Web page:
4.7. Utilizing the Network

As previously indicated, the utility of having such a network available is the possibility to provide any new ENV sequence at its input and thus to predict the neutralization data for the modeled antibody (one of the six antibodies in our case: 2F5, VRC01, NIH45-46, 3BNC117, PG9 and PG16).


Cătălin Buiu acknowledges discussions with Anthony P. West from the Division of Biology of the California Institute of Technology, who kindly clarified some aspects of his approach to computational analysis of anti-HIV-1 antibody neutralization panel data and provided his computational tool together with neutralization data. Speranţa Avram acknowledges the financial support from the ERA-NET 4-004/2013 grant.

Author Contributions

Cătălin Buiu and Mihai V. Putz proposed and designed the approach; Cătălin Buiu and Speranţa Avram analyzed the results and refined the approach; Cătălin Buiu and Mihai V. Putz wrote the paper.

Conflicts of Interest

The authors declare no conflict of interest.


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Figure 1. gp120 glycoprotein in complex with CD4 and an antibody (17b) (Protein Data Bank entry 1GC1).
Figure 1. gp120 glycoprotein in complex with CD4 and an antibody (17b) (Protein Data Bank entry 1GC1).
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Figure 2. Regression analysis for the training and test data.
Figure 2. Regression analysis for the training and test data.
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Figure 3. Error histogram.
Figure 3. Error histogram.
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Figure 4. Percent of variance explained in the response variable as a function of the number of Partial Least Squares (PLS) components.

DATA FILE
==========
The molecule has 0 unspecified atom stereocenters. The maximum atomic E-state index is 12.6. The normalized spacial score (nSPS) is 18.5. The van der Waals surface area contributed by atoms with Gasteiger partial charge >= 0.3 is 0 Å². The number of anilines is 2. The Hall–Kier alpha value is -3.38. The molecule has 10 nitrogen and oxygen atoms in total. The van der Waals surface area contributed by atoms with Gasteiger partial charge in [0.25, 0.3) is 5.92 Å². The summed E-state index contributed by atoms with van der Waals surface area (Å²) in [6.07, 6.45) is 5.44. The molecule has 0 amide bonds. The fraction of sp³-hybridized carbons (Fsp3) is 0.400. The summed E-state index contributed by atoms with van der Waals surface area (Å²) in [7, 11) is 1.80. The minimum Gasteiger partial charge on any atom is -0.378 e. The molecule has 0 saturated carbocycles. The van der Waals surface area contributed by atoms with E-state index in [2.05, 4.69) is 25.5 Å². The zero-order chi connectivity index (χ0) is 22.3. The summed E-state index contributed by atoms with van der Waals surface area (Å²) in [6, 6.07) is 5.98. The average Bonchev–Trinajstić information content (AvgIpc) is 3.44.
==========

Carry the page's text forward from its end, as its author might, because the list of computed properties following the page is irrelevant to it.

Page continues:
Figure 4. Percent of variance explained in the response variable as a function of the number of Partial Least Squares (PLS) components.
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Figure 5. Fitted response vs. observed response for the Partial Least Squares (PLS) regression.
Figure 5. Fitted response vs. observed response for the Partial Least Squares (PLS) regression.
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Figure 6. Mean squared prediction error as a function of the number of Partial Least Squares Regression components.
Figure 6. Mean squared prediction error as a function of the number of Partial Least Squares Regression components.
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Figure 7. Distribution of IC50 values for selected antibodies (PG16 above, and 2F5 below) against all the 178 strains in the sample file.
Figure 7. Distribution of IC50 values for selected antibodies (PG16 above, and 2F5 below) against all the 178 strains in the sample file.
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Figure 8. Coverage curves for given antibodies.
Figure 8. Coverage curves for given antibodies.
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Figure 9. Modeling (learning) neutralization data using a feedforward neural network.
Figure 9. Modeling (learning) neutralization data using a feedforward neural network.
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Figure 10. Correspondences between amino acids and integers in our codification scheme.
Figure 10. Correspondences between amino acids and integers in our codification scheme.
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Table 1. Sample data used for training the network (HIV-1 strains in the first column, neutralization data for six selected antibodies in the other columns).
Table 1. Sample data used for training the network (HIV-1 strains in the first column, neutralization data for six selected antibodies in the other columns).
HIV-1 Strain2F5VRC01NIH45-463BNC117PG9PG16